4. Treasure, something valuable that the PC’s would want. Not easy, quick or safe to acquire.
These results can phase into one another as you imagine the room. Don’t feel to constrained by the result but don’t stray from the result too much either. Do what feels natural and fast.
D6 Active element. What’s the important thing going on in this room? At least one of the six words should be whatever owns, made or is in control of the dungeon. For the Orcish Temple I will have the most obvious words;
D8 Passive element. Whatever modifies the room/active element and makes it unique and interesting. These words should be primarily descriptive words, some objects or events are actually ok. These words can be more generic, but should be in keeping with the dungeon’s theme. The Orcish Temple will have the words…
Rolling the Dungeon:
I found it easiest to draw the dungeon as I describe it. It doesn’t need to look pretty.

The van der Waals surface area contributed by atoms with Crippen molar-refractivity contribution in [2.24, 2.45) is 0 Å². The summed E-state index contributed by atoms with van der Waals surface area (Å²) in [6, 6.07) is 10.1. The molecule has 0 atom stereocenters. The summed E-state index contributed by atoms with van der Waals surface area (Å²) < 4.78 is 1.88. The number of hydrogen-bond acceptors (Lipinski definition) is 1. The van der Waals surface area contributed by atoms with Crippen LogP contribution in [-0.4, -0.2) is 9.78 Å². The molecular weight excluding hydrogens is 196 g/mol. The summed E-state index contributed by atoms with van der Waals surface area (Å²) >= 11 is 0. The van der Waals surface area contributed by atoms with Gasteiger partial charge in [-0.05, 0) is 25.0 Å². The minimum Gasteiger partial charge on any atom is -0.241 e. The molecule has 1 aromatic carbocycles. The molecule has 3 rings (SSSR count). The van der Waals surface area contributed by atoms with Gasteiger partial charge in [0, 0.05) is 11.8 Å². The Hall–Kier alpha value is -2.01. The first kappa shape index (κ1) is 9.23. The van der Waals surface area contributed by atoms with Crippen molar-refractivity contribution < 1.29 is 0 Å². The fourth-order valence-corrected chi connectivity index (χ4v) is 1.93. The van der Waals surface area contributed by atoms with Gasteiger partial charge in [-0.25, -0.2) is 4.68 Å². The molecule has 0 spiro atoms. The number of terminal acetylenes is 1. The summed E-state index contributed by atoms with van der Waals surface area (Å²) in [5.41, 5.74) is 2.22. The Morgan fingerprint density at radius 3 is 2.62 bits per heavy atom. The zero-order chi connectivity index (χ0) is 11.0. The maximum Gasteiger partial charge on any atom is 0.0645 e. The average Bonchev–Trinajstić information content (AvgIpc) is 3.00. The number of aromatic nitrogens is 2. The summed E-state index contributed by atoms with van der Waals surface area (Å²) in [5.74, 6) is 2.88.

For each room roll a d4, d6 and d8 at the same time for the room type, active and passive elements. Read the dice in ascending size order, combine the results in your head and start drawing and talking. Don’t stop to plan it out (you don’t have the time), talk and draw as you imagine the room not afterwards. You have to imagine out loud. Think and describe the biggest and most prominent details first then hone in on the smaller details to build a good picture. Resist the urge to add things/details to a room after it has been described to the players even if you had thought of something better as this will disorient them.